John Rote, Published November 11 2009
Has nation lost determination to take on enemies of freedom?By John Rote
As usual this time of year, my mind is full of remembrances of my own military service. The highs and lows of that time, the friends made, and the friends lost. The visual reminder of Vietnam – the Vietnam Veterans Memorial Wall, with the names of the 58,195 who did not return to us – brings a deep and haunting grief to my soul every time I see it.
But this year, my heart and mind are burdened with the conflict in Afghanistan. My heart hurts when I think of the 3,066 people who perished on Sept. 11. My heart breaks when I think of the 800-plus deaths since we invaded Afghanistan and ousted the Taliban and al-Qaida.
Every fiber of my being is overwhelmed with confusion and disbelief at how, from all appearances, many people, and especially some of those in Washington, seem to have forgotten that not only was this country attacked, but attacked on our own soil. And yet, now that the war is getting tougher, people are willing to cut our losses and run. Are their memories so short? Are those who died not worthy of justice?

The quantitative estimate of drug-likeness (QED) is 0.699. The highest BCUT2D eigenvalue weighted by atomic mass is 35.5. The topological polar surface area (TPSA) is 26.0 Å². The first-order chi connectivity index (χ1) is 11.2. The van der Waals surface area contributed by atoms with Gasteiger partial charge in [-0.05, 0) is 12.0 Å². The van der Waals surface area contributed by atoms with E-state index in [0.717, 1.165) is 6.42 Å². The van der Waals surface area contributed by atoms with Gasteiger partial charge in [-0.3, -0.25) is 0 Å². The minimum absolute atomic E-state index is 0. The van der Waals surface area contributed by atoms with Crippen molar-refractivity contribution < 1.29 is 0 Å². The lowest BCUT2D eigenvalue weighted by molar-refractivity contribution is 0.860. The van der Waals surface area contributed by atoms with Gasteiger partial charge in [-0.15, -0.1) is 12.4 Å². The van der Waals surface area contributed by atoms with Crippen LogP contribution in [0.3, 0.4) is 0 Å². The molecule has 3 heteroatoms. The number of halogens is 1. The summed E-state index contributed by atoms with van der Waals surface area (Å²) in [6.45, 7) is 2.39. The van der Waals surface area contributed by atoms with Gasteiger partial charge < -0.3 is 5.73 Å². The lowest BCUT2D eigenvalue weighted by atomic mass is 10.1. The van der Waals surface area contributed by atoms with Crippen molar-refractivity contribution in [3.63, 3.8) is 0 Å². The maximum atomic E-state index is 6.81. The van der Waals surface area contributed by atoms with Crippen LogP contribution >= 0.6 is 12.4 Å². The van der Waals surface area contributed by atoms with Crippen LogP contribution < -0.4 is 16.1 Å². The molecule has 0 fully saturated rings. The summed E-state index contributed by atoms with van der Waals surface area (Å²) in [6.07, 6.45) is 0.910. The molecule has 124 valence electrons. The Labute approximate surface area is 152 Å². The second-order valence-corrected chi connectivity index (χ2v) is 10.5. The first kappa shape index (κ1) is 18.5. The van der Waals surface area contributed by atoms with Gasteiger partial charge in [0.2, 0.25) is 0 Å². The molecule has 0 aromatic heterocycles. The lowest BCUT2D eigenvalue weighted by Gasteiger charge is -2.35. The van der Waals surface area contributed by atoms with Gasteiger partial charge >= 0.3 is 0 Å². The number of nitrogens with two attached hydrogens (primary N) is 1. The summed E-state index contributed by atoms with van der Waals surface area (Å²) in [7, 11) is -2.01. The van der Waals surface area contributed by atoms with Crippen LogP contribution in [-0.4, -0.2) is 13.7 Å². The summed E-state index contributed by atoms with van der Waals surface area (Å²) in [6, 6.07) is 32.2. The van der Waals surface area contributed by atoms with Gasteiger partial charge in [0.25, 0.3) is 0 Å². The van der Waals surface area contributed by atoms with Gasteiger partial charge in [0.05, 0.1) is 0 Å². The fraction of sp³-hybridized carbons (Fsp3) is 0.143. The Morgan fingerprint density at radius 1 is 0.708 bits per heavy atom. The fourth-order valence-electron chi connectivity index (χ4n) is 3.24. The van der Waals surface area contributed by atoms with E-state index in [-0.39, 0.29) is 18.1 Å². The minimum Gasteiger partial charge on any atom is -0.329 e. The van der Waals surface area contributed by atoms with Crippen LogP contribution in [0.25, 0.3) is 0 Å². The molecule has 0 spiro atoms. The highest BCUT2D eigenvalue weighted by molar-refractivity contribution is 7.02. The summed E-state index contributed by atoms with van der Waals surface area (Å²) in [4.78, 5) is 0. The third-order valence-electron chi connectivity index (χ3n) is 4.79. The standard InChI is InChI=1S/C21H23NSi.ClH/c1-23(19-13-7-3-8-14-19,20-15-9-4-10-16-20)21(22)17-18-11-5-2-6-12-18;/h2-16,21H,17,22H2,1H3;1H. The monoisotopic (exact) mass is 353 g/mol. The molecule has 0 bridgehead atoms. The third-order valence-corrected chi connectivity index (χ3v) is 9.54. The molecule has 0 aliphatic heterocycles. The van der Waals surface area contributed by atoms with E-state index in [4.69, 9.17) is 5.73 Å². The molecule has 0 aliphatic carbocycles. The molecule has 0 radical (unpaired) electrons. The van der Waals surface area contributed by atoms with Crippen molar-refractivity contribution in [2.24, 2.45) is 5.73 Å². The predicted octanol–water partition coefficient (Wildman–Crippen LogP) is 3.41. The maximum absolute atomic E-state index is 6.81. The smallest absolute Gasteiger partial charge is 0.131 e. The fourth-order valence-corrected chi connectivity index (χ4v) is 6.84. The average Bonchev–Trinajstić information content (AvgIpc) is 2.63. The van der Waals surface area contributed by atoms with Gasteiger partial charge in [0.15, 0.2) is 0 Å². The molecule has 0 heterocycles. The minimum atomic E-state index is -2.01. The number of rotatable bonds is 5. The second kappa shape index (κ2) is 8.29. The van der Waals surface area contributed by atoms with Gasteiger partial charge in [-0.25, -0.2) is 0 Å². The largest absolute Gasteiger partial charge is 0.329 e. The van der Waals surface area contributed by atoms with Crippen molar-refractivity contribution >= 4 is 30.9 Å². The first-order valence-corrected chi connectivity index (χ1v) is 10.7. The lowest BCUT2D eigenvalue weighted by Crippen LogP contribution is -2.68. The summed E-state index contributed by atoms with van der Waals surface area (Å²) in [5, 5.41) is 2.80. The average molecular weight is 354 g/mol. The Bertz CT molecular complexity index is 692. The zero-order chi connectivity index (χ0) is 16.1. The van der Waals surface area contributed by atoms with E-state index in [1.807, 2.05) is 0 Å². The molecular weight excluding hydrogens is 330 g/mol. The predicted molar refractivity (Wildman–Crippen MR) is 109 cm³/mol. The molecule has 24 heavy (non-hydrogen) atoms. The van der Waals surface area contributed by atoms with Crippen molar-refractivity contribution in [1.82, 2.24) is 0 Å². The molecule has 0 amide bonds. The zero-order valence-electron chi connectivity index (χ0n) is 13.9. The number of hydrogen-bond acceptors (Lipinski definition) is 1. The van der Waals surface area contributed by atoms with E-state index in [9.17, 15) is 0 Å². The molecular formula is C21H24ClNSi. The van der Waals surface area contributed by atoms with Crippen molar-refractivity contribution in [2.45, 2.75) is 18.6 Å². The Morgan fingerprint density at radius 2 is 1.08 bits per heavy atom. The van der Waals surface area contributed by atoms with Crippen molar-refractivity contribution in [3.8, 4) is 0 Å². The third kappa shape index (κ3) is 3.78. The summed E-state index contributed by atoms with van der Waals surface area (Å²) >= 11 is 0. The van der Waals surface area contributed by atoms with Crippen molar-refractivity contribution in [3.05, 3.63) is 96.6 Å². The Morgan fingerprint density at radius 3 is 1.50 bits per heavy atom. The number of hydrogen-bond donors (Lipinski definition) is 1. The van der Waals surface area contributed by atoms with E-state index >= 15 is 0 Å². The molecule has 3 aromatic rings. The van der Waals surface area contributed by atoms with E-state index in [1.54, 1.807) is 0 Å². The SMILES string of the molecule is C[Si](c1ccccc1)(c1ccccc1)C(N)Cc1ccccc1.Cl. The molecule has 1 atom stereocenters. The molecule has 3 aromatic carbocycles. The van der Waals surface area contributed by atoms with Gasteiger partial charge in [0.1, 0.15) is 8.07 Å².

The argument that might makes right may be arguable, but in the theater of war, might makes for safety. There is strength in numbers. Overwhelming fire power is a deterrent. The more boots we put on the ground in the near future will make those boots in place now safer, and will act as that deterrent. Not only as a deterrent to the people who attacked this country from re-establishing themselves, but as a deterrent to them attacking our brothers and sisters serving in combat zones now.
While there may be those in Washington who have forgotten why we are in Afghanistan, we can find peace in our hearts that those now in service, or those who have already served, have not been forgotten. Those who have made that supreme sacrifice had not forgotten. Those who may have forgotten are diminishing the memory of those who perished on 9/11, and the memory of and supreme sacrifice made by those 800-plus fighting to protect this country, not to mention the sacrifice and suffering endured by their families.
One has to wonder if the moral fiber and patriotic sense in this country have grown so thin and flimsy that we can no longer stand up for ourselves and for what makes this country great. One has to wonder what happened to the determination to vanquish our enemies that this country had in the ’40s when we were attacked at Pearl Harbor. Let us hope that it will not take another 9/11, or worse, to find that determination.